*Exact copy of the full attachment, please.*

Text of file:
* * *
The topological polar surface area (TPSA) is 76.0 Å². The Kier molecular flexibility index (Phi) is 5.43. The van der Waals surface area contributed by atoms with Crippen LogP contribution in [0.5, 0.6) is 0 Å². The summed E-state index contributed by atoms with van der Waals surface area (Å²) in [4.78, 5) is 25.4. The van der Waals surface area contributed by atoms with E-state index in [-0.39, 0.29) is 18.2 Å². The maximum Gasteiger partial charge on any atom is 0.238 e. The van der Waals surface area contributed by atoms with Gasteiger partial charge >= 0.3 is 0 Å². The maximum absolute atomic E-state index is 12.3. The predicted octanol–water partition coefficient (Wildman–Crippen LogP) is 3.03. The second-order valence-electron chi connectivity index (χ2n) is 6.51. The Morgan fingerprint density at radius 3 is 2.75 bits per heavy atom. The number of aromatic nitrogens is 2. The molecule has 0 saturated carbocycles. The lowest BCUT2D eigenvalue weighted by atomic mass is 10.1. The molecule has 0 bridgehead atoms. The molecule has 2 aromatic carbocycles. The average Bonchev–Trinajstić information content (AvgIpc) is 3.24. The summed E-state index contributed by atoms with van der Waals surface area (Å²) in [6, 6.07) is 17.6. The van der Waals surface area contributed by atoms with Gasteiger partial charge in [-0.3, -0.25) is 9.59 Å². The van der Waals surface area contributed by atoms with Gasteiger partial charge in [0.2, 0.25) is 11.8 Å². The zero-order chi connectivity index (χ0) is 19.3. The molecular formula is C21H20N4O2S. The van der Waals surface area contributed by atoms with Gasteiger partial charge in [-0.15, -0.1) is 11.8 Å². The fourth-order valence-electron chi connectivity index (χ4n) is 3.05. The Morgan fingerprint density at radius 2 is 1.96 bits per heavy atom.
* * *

The topological polar surface area (TPSA) is 76.0 Å². The Kier molecular flexibility index (Phi) is 5.43. The van der Waals surface area contributed by atoms with Crippen LogP contribution in [0.5, 0.6) is 0 Å². The summed E-state index contributed by atoms with van der Waals surface area (Å²) in [4.78, 5) is 25.4. The van der Waals surface area contributed by atoms with E-state index in [-0.39, 0.29) is 18.2 Å². The maximum Gasteiger partial charge on any atom is 0.238 e. The van der Waals surface area contributed by atoms with Gasteiger partial charge >= 0.3 is 0 Å². The maximum absolute atomic E-state index is 12.3. The predicted octanol–water partition coefficient (Wildman–Crippen LogP) is 3.03. The second-order valence-electron chi connectivity index (χ2n) is 6.51. The Morgan fingerprint density at radius 3 is 2.75 bits per heavy atom. The number of aromatic nitrogens is 2. The molecule has 0 saturated carbocycles. The lowest BCUT2D eigenvalue weighted by atomic mass is 10.1. The molecule has 0 bridgehead atoms. The molecule has 2 aromatic carbocycles. The average Bonchev–Trinajstić information content (AvgIpc) is 3.24. The summed E-state index contributed by atoms with van der Waals surface area (Å²) in [6, 6.07) is 17.6. The van der Waals surface area contributed by atoms with Gasteiger partial charge in [-0.3, -0.25) is 9.59 Å². The van der Waals surface area contributed by atoms with Gasteiger partial charge in [0.2, 0.25) is 11.8 Å². The zero-order chi connectivity index (χ0) is 19.3. The molecular formula is C21H20N4O2S. The van der Waals surface area contributed by atoms with Gasteiger partial charge in [-0.15, -0.1) is 11.8 Å². The fourth-order valence-electron chi connectivity index (χ4n) is 3.05. The Morgan fingerprint density at radius 2 is 1.96 bits per heavy atom.